Fans were clamoring for change. Washington players looked beaten down as the losses piled up. The coach tried to remain resolute as his Huskies football program tapered off, dropped five games and took an uncharacteristic dip.
That aptly describes what's taking place right now. It also sums up 1988.
Don James' UW team back then fell flat. It entered the season ranked 20th. It had a new, hard-throwing quarterback in Cary Conklin, with people more than ready to move on from the graduated Chris Chandler. It underachieved in a big way.
The linebackers were a little slower than usual, with a couple of top recruits at that position, Tim Esary and Brad Durbin, transferring out. The secondary was young and had painful moments.
While offensive coordinator Bush Hamdan has become the current team's object of scorn, UW alums groused about the lack of a running game three decades ago, and more so the uneven play of the offensive line.
Two days after the 1988 season ended, James fired his first assistant coach in 13 years in Seattle--he let go of offensive-line coach Dan Dorazio. He was very open about it.
A local columnist suggested the legendary coach had made too many incestuous hires, bringing on former players to handle key decision-making roles when experienced coaching minds were available.
It's sort of what Chris Petersen has done with Bush Hamdan, a former Boise State quarterback.
In that same vein, James' 1988 offensive coordinator, Gary Pinkel, was an ex-player of his, a former Kent State tight end, learning his way around a headset, but the head coach resisted making a change there.
Good thing. Pinkel, of course, was more than capable. He went on to Missouri and became a national coach of the year recipient when he turned that program into an SEC power.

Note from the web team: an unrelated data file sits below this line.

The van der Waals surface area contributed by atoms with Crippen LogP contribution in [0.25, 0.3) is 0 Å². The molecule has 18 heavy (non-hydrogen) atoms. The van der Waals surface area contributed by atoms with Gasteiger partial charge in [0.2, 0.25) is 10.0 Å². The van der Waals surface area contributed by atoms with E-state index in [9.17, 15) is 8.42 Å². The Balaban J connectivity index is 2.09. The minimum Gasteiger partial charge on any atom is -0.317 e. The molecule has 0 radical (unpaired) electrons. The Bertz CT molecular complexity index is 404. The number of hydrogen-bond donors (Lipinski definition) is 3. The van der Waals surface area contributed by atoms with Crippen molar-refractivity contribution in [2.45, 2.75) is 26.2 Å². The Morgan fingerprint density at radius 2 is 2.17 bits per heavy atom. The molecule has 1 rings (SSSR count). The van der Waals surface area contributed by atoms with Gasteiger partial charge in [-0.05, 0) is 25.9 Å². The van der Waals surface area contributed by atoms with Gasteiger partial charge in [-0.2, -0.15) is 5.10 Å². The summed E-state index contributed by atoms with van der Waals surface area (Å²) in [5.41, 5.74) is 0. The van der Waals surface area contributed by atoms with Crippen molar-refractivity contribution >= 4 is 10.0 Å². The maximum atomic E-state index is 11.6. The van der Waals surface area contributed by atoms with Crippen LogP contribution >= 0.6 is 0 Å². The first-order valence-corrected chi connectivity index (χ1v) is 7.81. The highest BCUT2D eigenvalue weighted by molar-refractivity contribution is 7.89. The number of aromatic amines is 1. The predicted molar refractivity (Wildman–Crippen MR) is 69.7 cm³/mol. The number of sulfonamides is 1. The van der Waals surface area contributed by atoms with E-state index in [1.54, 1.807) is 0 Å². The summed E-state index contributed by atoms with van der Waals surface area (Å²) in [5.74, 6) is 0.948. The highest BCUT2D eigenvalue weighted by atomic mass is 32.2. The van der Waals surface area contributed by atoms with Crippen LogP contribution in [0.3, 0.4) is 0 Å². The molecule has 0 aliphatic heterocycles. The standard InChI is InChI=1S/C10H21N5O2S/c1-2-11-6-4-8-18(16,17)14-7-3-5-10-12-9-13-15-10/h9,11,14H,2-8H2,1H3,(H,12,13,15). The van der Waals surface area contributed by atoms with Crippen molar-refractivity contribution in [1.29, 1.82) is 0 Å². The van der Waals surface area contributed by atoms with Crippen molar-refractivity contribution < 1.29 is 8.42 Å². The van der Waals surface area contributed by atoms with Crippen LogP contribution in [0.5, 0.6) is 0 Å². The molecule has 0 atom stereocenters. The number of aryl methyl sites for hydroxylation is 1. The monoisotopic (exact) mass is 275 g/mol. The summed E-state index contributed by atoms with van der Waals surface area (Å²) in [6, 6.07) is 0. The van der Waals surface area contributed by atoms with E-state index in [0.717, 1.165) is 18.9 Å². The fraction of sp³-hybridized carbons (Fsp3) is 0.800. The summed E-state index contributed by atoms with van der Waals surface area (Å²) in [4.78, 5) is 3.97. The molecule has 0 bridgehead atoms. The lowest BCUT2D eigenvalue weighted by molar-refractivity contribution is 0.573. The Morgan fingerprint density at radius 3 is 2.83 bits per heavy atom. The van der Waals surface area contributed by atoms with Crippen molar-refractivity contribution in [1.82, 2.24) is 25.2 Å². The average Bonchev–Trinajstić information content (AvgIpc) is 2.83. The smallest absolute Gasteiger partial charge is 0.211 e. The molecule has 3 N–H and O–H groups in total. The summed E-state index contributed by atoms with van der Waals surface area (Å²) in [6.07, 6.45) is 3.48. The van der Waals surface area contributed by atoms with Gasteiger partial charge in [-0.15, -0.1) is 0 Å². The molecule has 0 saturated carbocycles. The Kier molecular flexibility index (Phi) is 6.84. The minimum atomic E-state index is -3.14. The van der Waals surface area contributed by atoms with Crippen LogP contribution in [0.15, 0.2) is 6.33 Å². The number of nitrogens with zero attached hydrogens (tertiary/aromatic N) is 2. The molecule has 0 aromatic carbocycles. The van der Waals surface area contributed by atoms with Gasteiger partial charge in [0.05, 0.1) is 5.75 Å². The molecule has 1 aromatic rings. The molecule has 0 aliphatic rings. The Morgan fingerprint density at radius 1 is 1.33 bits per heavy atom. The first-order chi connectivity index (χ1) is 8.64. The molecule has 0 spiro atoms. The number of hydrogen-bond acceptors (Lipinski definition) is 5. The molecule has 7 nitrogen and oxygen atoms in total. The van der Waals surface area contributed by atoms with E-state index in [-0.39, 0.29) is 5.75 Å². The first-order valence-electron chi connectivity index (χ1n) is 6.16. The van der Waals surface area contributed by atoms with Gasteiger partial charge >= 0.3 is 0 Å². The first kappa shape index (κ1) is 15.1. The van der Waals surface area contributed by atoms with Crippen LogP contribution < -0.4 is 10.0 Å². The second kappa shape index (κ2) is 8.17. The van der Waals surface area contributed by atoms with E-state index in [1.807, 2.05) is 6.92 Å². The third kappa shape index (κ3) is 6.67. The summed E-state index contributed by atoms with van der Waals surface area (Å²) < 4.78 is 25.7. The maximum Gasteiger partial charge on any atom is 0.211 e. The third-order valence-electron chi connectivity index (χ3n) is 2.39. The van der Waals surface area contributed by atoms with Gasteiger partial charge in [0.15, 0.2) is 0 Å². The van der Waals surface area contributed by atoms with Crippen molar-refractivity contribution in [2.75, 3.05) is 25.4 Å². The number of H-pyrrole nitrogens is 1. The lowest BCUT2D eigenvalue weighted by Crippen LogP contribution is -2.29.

In 1988, the Huskies had their consecutive bowl string end at 9, leaving them home for the holidays. They finished the season by losing to Washington State 32-31 in the Apple Cup. All of that galled people no end.
James had taken the UW to three Rose Bowls and an Orange Bowl by then, and a few overzealous fans even suggested that maybe he should go, which is what some have said about Petersen.
Instead, James made a great line coach hire in Keith Gilbertson, coaxing him away from Idaho as its head coach. James recruited faster players, concluding team speed was a big drawback.
Two years later, James had the Huskies back in the Rose Bowl. Three years later, he won a national championship. He did what was needed to be done.
Expect changes after the upcoming Apple Cup and before the bowl game. Hamden, shown in the accompanying video looking a little beleaguered, likely won't survive. Others may be asked to move on, too. It's part of the business.
It remains to be seen whether quarterback Jacob Eason sticks around and matures as a collegian rather than jumps early to the NFL. The defense should become the backbone of the team again. A lot of young players are in physical development and haven't been on display.
These Huskies, if they make the right adjustments, such as James did, likely won't stay down long.